As you may know, there's a debate in the Rhode Island Statehouse over how to fund the state's online health insurance marketplace, HealthSource RI, after the Obamacare money runs out. Some say the $17 - $23 million dollar price tag to fund the site, customer service reps and centers, and infrastructure needed to negotiate for health insurance plans for sale on the site is just too much for a state with anemic coffers. Others say we can find a way to keep it going, and that the benefits of running our own state-based exchange outweigh the costs.
Who's weighing in
I take no position either way, of course. But I'd like to let you know more about who has, in addition to Rhode Island lawmakers and other stakeholders. The Florida-based Foundation for Government Accountability dispatched one of its senior fellows, Josh Archambault, to testify against HealthSource RI and advocate for defaulting to the federal exchange. Archambault recently penned this piece in Forbes.com about us, and laid out a case for dismantling other state-based exchanges. They don't add value, he says, they're expanding Medicaid past the breaking point, and voters won't support higher taxes to pay for them.
FGA is a conservative think tank, helmed by former Maine lawmaker Tarren Bragdon, focused on limited government and free enterprise. The group is known for supporting a Florida attempt to drug-test welfare recipients, but a judge wasn't so sure they knew what they were talking about. He threw out a report the group submitted as evidence saying it was not "competent" expert opinion.
The FGA is engaged in a broader campaign against Obamacare in general in other states. For example, it orchestrated this push in Alaska to convince people not to enroll in Obamacare insurance plans. The group also backs this site, "Uncover Obamacare," a blog about the "risks to your health and finances of enrolling in the ObamaCare exchange."
There's nothing wrong with espousing a particular political view, but I think it's fair to ask whether an outside group's views take into account the particulars of Rhode Islanders' wants and needs.
Of course, plenty of Rhode Islanders are weighing in on the debate. Here's a good rundown of the arguments made for and against keeping the exchange at a recent House finance committee hearing.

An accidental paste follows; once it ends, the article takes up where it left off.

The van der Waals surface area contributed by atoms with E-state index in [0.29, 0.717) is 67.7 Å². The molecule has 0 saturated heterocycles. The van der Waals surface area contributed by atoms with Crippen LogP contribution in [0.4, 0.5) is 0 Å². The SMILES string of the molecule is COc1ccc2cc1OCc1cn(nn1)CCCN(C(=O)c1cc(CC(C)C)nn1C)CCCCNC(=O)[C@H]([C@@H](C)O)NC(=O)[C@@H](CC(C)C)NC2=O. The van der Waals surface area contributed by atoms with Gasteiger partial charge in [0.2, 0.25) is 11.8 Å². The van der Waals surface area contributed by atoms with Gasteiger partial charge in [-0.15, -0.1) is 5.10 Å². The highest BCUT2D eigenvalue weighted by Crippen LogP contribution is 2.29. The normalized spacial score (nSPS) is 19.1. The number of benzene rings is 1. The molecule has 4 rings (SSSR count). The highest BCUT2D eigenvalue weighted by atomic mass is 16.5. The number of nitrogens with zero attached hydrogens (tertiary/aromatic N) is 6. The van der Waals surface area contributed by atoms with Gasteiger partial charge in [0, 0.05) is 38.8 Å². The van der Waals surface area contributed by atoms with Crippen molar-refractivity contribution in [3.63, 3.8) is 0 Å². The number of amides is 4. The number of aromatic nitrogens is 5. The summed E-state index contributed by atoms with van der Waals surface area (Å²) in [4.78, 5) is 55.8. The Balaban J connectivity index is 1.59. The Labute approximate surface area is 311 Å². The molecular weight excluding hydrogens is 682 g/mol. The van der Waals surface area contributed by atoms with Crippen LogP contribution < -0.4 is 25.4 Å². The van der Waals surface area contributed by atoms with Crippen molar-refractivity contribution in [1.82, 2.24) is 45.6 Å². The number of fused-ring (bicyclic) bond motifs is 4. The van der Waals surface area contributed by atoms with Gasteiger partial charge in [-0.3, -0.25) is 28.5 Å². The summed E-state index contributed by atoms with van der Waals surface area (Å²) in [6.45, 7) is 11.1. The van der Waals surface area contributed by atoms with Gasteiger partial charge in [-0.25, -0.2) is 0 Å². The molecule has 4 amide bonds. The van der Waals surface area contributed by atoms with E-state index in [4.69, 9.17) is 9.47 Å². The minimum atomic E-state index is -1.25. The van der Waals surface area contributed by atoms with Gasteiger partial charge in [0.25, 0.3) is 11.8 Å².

More expert sources
Here's where I'm turning for more unbiased information about Obamacare exchanges in general:
- The Urban Institute's Health Policy Center. The institute was chartered by President Johnson in the 1960s. And yep, it's a bit wonky. But what you'll find here is independent research tracking how states are rolling out Obamacare, insights into public opinion, and evidence-based analysis of what's working, what's not, and what's likely to happen going forward. Widens the conversation beyond "who's paying for it" to "how is this affecting everyday Americans?"
- The Kaiser Family Foundation. Top notch independent, non-partisan information about national health topics. Here's a recent brief, for example, on how competitive - or not - some state-based exchanges are, compared to the private health insurance market before the implementation of Obamacare. That was part of the plan: to encourage more competition in the health insurance market and, presumably, pass on any savings to consumers. Whether or not that's happening yet is an open question.
- I also follow Georgetown University's Center on Health Insurance Reforms blog. There's lots of expert analysis of state-based exchanges and the roll out of the Affordable Care Act in general.
I'll keep my eye on the debate over HealthSource RI and keep you posted.